World Bulletin / News Desk
Tough talk on immigration at the annual conference of Britain's governing Conservatives will be welcomed by many of those who voted to leave the European Union to curb the number of new arrivals.
But proposals such as urging employers to publish a record of how many non-British citizens they hire, and the refusal to guarantee the rights of Europeans living in Britain after Brexit, have prompted widespread condemnation.
The opposition leader
-- "Conservative party leaders have sunk to a new low this week as they fan the flames of xenophobia and hatred in our communities."
Main opposition Labour leader Jeremy Corbyn
-- "Theresa May's vision of Brexit Britain is a deeply ugly one -- a country where people are judged not by their ability or their contribution to the common good but by their birthplace or by their passport."
Scottish First Minister Nicola Sturgeon, head of the Scottish National Party
-- "After 20 years contributing to this great country and been recognised with a CBE how long before I am made to sew a star on my clothes?"
Tamara Rojo, the Spanish artistic director and principal dancer at the English National Ballet
-- "Just been promoted from Professor of Economics to UK Brexit bargaining chip. I love this place."
Christoph Thoenissen of the University of Sheffield, who grew up in Germany, France and the United States
-- "A lot of businesses would be saddened if they felt having a global workforce was somehow seen as a badge of shame."
Adam Marshall, acting director-general of the British Chambers of Commerce
-- "The most nasty, racist, reactionary bit of employment law since 1930s Germany... Ellandi will categorically refuse to list foreign workers"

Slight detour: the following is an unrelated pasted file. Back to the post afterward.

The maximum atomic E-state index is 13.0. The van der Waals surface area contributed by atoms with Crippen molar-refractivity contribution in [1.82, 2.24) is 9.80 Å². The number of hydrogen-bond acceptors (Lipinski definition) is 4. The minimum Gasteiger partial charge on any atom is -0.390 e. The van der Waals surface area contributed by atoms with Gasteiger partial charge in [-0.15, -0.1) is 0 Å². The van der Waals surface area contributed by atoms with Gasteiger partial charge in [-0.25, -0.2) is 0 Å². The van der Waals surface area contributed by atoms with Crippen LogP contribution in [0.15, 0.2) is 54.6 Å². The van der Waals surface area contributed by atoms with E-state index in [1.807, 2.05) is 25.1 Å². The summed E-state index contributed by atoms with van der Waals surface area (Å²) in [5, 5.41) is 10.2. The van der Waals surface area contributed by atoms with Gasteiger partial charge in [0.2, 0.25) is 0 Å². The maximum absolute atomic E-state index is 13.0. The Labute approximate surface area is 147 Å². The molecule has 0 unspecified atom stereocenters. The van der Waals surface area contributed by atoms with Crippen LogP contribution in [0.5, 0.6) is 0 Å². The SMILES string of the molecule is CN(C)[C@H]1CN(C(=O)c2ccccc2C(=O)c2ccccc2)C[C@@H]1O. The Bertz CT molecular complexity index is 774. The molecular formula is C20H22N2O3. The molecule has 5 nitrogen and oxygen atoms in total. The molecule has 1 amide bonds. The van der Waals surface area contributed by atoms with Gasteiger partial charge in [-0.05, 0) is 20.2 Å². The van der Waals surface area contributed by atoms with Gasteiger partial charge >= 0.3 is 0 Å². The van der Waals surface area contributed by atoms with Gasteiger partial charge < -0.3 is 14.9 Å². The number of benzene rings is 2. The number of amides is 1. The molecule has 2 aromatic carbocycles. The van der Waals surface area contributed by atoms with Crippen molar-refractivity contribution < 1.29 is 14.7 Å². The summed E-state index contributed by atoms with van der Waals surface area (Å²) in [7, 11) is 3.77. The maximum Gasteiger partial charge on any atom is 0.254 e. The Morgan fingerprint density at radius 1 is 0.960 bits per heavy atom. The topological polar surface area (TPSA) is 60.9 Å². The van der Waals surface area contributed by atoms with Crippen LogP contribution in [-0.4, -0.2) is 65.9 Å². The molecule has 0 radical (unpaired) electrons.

Mark Robinson, owner of shopping centre investor Ellandi
-- "This is utterly abhorrent and has echoes from history that I find chilling. As a lawyer and as an employer I will refuse to comply with it."
Philip Marshall, joint head of chambers at London's 1 King's Bench Walk family law firm.
-- "Is it really too much to expect the head of our government to address the most pressing issue of the day by leading, not pandering?"
James Kirkup, executive editor -- politics, of the Conservative-supporting The Telegraph newspaper
-- "We're not going to wait to be 'nudged' by Home Secretary Amber Rudd on this, we're getting one step ahead of our jackbooted overlords."
Financial Times daily commentary service offers up a list of its foreign staff members, with a tongue-in-cheek apology for the Pole, the Iraqi and the three Americans.
The EU leader
-- "If all countries impose conditions on free movement with all other countries, we would be in a very difficult situation."
German Chancellor Angela Merkel in a speech in Berlin